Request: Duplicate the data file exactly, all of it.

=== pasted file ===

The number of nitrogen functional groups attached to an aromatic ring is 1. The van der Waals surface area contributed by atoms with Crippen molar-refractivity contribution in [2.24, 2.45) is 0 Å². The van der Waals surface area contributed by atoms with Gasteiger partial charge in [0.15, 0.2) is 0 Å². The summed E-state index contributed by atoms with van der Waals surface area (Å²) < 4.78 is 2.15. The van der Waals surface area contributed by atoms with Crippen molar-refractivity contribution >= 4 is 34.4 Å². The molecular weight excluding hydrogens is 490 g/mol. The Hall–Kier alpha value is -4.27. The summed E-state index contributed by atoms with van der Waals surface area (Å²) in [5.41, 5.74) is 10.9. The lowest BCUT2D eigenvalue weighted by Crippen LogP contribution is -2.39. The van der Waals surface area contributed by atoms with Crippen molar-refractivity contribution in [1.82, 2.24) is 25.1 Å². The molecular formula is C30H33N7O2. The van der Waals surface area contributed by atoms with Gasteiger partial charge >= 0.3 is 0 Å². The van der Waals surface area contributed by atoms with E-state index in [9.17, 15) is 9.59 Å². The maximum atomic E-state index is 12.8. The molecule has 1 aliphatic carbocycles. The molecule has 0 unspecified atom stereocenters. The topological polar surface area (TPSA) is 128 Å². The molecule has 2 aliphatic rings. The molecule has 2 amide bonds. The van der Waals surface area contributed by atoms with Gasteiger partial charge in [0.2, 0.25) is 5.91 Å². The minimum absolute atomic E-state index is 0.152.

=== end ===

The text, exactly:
The number of nitrogen functional groups attached to an aromatic ring is 1. The van der Waals surface area contributed by atoms with Crippen molar-refractivity contribution in [2.24, 2.45) is 0 Å². The van der Waals surface area contributed by atoms with Gasteiger partial charge in [0.15, 0.2) is 0 Å². The summed E-state index contributed by atoms with van der Waals surface area (Å²) < 4.78 is 2.15. The van der Waals surface area contributed by atoms with Crippen molar-refractivity contribution >= 4 is 34.4 Å². The molecular weight excluding hydrogens is 490 g/mol. The Hall–Kier alpha value is -4.27. The summed E-state index contributed by atoms with van der Waals surface area (Å²) in [5.41, 5.74) is 10.9. The lowest BCUT2D eigenvalue weighted by Crippen LogP contribution is -2.39. The van der Waals surface area contributed by atoms with Crippen molar-refractivity contribution in [1.82, 2.24) is 25.1 Å². The molecular formula is C30H33N7O2. The van der Waals surface area contributed by atoms with Gasteiger partial charge >= 0.3 is 0 Å². The van der Waals surface area contributed by atoms with E-state index in [9.17, 15) is 9.59 Å². The maximum atomic E-state index is 12.8. The molecule has 1 aliphatic carbocycles. The molecule has 0 unspecified atom stereocenters. The topological polar surface area (TPSA) is 128 Å². The molecule has 2 aliphatic rings. The molecule has 2 amide bonds. The van der Waals surface area contributed by atoms with Gasteiger partial charge in [0.2, 0.25) is 5.91 Å². The minimum absolute atomic E-state index is 0.152.